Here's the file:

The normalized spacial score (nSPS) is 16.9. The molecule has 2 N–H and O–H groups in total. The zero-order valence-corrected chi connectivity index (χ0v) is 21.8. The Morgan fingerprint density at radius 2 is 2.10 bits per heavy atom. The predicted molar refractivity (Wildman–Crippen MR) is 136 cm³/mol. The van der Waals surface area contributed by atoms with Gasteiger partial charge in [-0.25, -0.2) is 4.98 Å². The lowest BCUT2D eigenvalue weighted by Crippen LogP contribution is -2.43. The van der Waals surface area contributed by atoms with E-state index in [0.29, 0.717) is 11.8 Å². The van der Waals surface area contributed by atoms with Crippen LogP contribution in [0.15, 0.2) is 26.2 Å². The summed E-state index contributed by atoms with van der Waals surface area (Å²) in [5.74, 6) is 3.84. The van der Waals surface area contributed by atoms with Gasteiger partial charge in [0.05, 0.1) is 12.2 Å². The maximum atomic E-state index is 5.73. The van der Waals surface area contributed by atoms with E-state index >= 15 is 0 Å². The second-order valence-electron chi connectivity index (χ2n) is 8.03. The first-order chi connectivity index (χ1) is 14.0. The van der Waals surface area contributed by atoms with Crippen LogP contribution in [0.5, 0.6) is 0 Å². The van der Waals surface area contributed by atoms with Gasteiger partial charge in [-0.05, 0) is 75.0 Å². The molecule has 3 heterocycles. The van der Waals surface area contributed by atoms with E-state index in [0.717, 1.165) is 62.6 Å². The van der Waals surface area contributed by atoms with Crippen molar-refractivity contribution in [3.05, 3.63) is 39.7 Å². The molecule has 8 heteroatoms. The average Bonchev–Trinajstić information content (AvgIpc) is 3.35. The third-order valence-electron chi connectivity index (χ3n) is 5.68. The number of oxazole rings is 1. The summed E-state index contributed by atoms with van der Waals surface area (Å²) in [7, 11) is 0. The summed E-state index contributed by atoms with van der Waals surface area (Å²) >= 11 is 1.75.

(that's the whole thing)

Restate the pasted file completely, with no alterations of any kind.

The normalized spacial score (nSPS) is 16.9. The molecule has 2 N–H and O–H groups in total. The zero-order valence-corrected chi connectivity index (χ0v) is 21.8. The Morgan fingerprint density at radius 2 is 2.10 bits per heavy atom. The predicted molar refractivity (Wildman–Crippen MR) is 136 cm³/mol. The van der Waals surface area contributed by atoms with Gasteiger partial charge in [-0.25, -0.2) is 4.98 Å². The lowest BCUT2D eigenvalue weighted by Crippen LogP contribution is -2.43. The van der Waals surface area contributed by atoms with E-state index in [0.29, 0.717) is 11.8 Å². The van der Waals surface area contributed by atoms with Crippen LogP contribution in [0.15, 0.2) is 26.2 Å². The summed E-state index contributed by atoms with van der Waals surface area (Å²) in [5.74, 6) is 3.84. The van der Waals surface area contributed by atoms with Gasteiger partial charge in [0.05, 0.1) is 12.2 Å². The maximum atomic E-state index is 5.73. The van der Waals surface area contributed by atoms with E-state index >= 15 is 0 Å². The second-order valence-electron chi connectivity index (χ2n) is 8.03. The first-order chi connectivity index (χ1) is 14.0. The van der Waals surface area contributed by atoms with Crippen LogP contribution in [0.5, 0.6) is 0 Å². The van der Waals surface area contributed by atoms with Gasteiger partial charge in [-0.05, 0) is 75.0 Å². The molecule has 3 heterocycles. The van der Waals surface area contributed by atoms with E-state index in [0.717, 1.165) is 62.6 Å². The van der Waals surface area contributed by atoms with Crippen molar-refractivity contribution in [3.05, 3.63) is 39.7 Å². The molecule has 8 heteroatoms. The average Bonchev–Trinajstić information content (AvgIpc) is 3.35. The third-order valence-electron chi connectivity index (χ3n) is 5.68. The number of oxazole rings is 1. The summed E-state index contributed by atoms with van der Waals surface area (Å²) in [7, 11) is 0. The summed E-state index contributed by atoms with van der Waals surface area (Å²) >= 11 is 1.75.